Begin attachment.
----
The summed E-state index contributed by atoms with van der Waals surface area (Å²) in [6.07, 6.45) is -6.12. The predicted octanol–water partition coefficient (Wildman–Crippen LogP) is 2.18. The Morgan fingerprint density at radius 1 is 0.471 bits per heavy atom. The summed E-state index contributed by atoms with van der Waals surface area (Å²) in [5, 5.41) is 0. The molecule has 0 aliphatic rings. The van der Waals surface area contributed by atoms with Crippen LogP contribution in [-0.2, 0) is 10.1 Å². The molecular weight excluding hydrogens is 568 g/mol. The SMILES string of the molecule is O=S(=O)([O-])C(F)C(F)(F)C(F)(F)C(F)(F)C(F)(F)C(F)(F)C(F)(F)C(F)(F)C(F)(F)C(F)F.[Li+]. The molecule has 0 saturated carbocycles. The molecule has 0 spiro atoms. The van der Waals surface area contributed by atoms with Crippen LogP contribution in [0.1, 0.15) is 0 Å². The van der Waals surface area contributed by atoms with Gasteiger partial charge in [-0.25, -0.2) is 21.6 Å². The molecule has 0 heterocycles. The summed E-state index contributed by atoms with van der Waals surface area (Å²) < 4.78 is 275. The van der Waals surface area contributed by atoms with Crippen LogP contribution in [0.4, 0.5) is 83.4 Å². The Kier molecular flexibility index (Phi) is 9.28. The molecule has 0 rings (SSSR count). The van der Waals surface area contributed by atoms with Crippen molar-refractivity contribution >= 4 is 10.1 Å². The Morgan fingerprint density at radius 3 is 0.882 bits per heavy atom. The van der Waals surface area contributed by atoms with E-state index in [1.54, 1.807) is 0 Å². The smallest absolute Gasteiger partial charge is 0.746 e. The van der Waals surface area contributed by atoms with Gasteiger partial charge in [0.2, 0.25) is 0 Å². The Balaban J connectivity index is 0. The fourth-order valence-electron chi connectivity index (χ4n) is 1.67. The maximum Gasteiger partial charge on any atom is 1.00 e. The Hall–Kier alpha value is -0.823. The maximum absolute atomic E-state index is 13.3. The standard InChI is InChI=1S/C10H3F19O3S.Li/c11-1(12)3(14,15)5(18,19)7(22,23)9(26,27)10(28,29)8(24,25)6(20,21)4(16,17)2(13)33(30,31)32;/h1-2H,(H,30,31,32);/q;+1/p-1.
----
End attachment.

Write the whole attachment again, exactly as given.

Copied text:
The summed E-state index contributed by atoms with van der Waals surface area (Å²) in [6.07, 6.45) is -6.12. The predicted octanol–water partition coefficient (Wildman–Crippen LogP) is 2.18. The Morgan fingerprint density at radius 1 is 0.471 bits per heavy atom. The summed E-state index contributed by atoms with van der Waals surface area (Å²) in [5, 5.41) is 0. The molecule has 0 aliphatic rings. The van der Waals surface area contributed by atoms with Crippen LogP contribution in [-0.2, 0) is 10.1 Å². The molecular weight excluding hydrogens is 568 g/mol. The SMILES string of the molecule is O=S(=O)([O-])C(F)C(F)(F)C(F)(F)C(F)(F)C(F)(F)C(F)(F)C(F)(F)C(F)(F)C(F)(F)C(F)F.[Li+]. The molecule has 0 saturated carbocycles. The molecule has 0 spiro atoms. The van der Waals surface area contributed by atoms with Crippen LogP contribution in [0.1, 0.15) is 0 Å². The van der Waals surface area contributed by atoms with Gasteiger partial charge in [-0.25, -0.2) is 21.6 Å². The molecule has 0 heterocycles. The summed E-state index contributed by atoms with van der Waals surface area (Å²) < 4.78 is 275. The van der Waals surface area contributed by atoms with Crippen LogP contribution in [0.4, 0.5) is 83.4 Å². The Kier molecular flexibility index (Phi) is 9.28. The molecule has 0 rings (SSSR count). The van der Waals surface area contributed by atoms with Crippen molar-refractivity contribution >= 4 is 10.1 Å². The Morgan fingerprint density at radius 3 is 0.882 bits per heavy atom. The van der Waals surface area contributed by atoms with E-state index in [1.54, 1.807) is 0 Å². The smallest absolute Gasteiger partial charge is 0.746 e. The van der Waals surface area contributed by atoms with Gasteiger partial charge in [0.2, 0.25) is 0 Å². The Balaban J connectivity index is 0. The fourth-order valence-electron chi connectivity index (χ4n) is 1.67. The maximum Gasteiger partial charge on any atom is 1.00 e. The Hall–Kier alpha value is -0.823. The maximum absolute atomic E-state index is 13.3. The standard InChI is InChI=1S/C10H3F19O3S.Li/c11-1(12)3(14,15)5(18,19)7(22,23)9(26,27)10(28,29)8(24,25)6(20,21)4(16,17)2(13)33(30,31)32;/h1-2H,(H,30,31,32);/q;+1/p-1.